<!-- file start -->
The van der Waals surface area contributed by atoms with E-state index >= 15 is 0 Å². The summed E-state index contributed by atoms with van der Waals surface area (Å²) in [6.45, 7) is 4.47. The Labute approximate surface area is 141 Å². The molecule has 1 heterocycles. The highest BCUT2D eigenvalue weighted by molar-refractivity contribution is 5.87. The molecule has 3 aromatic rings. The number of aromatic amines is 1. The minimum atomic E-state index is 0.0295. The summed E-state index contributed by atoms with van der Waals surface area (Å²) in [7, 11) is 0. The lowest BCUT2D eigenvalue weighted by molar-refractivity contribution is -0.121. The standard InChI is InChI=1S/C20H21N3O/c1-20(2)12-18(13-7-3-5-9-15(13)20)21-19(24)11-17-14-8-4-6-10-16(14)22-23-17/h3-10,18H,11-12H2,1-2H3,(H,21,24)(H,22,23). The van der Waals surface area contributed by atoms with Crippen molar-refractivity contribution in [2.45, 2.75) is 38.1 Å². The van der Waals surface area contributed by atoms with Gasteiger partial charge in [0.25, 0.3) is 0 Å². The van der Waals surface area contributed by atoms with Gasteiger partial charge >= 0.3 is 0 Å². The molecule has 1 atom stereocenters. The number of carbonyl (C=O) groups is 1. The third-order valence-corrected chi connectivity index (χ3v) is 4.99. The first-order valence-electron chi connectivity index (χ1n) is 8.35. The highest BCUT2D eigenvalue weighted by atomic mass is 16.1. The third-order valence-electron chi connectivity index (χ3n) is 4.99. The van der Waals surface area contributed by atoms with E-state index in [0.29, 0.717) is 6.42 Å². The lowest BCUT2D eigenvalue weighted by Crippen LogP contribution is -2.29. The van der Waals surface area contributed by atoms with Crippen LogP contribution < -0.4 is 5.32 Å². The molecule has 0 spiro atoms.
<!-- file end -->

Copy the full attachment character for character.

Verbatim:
The van der Waals surface area contributed by atoms with E-state index >= 15 is 0 Å². The summed E-state index contributed by atoms with van der Waals surface area (Å²) in [6.45, 7) is 4.47. The Labute approximate surface area is 141 Å². The molecule has 1 heterocycles. The highest BCUT2D eigenvalue weighted by molar-refractivity contribution is 5.87. The molecule has 3 aromatic rings. The number of aromatic amines is 1. The minimum atomic E-state index is 0.0295. The summed E-state index contributed by atoms with van der Waals surface area (Å²) in [7, 11) is 0. The lowest BCUT2D eigenvalue weighted by molar-refractivity contribution is -0.121. The standard InChI is InChI=1S/C20H21N3O/c1-20(2)12-18(13-7-3-5-9-15(13)20)21-19(24)11-17-14-8-4-6-10-16(14)22-23-17/h3-10,18H,11-12H2,1-2H3,(H,21,24)(H,22,23). The van der Waals surface area contributed by atoms with Crippen molar-refractivity contribution in [2.45, 2.75) is 38.1 Å². The van der Waals surface area contributed by atoms with Gasteiger partial charge in [0.25, 0.3) is 0 Å². The van der Waals surface area contributed by atoms with Gasteiger partial charge >= 0.3 is 0 Å². The molecule has 1 atom stereocenters. The number of carbonyl (C=O) groups is 1. The third-order valence-corrected chi connectivity index (χ3v) is 4.99. The first-order valence-electron chi connectivity index (χ1n) is 8.35. The highest BCUT2D eigenvalue weighted by atomic mass is 16.1. The third-order valence-electron chi connectivity index (χ3n) is 4.99. The van der Waals surface area contributed by atoms with E-state index in [0.29, 0.717) is 6.42 Å². The lowest BCUT2D eigenvalue weighted by Crippen LogP contribution is -2.29. The van der Waals surface area contributed by atoms with Crippen LogP contribution < -0.4 is 5.32 Å². The molecule has 0 spiro atoms.